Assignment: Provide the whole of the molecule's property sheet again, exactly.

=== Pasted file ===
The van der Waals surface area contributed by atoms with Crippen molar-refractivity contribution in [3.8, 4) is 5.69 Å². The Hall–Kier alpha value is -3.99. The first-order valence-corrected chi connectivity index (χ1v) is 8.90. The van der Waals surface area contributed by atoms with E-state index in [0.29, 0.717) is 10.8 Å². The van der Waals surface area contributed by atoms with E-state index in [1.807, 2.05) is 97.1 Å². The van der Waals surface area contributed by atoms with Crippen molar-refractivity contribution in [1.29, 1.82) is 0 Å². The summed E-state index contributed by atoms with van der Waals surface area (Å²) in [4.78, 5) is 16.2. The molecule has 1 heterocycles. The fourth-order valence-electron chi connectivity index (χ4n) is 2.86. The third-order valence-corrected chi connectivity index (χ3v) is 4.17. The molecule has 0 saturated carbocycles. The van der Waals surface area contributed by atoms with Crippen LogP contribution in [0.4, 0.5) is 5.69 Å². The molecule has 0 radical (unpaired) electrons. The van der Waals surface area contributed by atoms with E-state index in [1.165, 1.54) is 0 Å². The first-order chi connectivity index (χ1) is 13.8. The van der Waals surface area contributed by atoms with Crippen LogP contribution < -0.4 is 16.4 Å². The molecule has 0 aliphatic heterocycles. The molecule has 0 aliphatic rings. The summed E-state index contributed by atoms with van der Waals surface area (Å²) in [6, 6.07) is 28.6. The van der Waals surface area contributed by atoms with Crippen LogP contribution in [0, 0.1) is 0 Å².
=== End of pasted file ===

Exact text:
The van der Waals surface area contributed by atoms with Crippen molar-refractivity contribution in [3.8, 4) is 5.69 Å². The Hall–Kier alpha value is -3.99. The first-order valence-corrected chi connectivity index (χ1v) is 8.90. The van der Waals surface area contributed by atoms with E-state index in [0.29, 0.717) is 10.8 Å². The van der Waals surface area contributed by atoms with E-state index in [1.807, 2.05) is 97.1 Å². The van der Waals surface area contributed by atoms with Crippen molar-refractivity contribution in [1.29, 1.82) is 0 Å². The summed E-state index contributed by atoms with van der Waals surface area (Å²) in [4.78, 5) is 16.2. The molecule has 1 heterocycles. The fourth-order valence-electron chi connectivity index (χ4n) is 2.86. The third-order valence-corrected chi connectivity index (χ3v) is 4.17. The molecule has 0 saturated carbocycles. The van der Waals surface area contributed by atoms with Crippen LogP contribution in [0.4, 0.5) is 5.69 Å². The molecule has 0 radical (unpaired) electrons. The van der Waals surface area contributed by atoms with E-state index in [1.165, 1.54) is 0 Å². The first-order chi connectivity index (χ1) is 13.8. The van der Waals surface area contributed by atoms with Crippen LogP contribution < -0.4 is 16.4 Å². The molecule has 0 aliphatic heterocycles. The molecule has 0 aliphatic rings. The summed E-state index contributed by atoms with van der Waals surface area (Å²) in [6, 6.07) is 28.6. The van der Waals surface area contributed by atoms with Crippen LogP contribution in [0, 0.1) is 0 Å².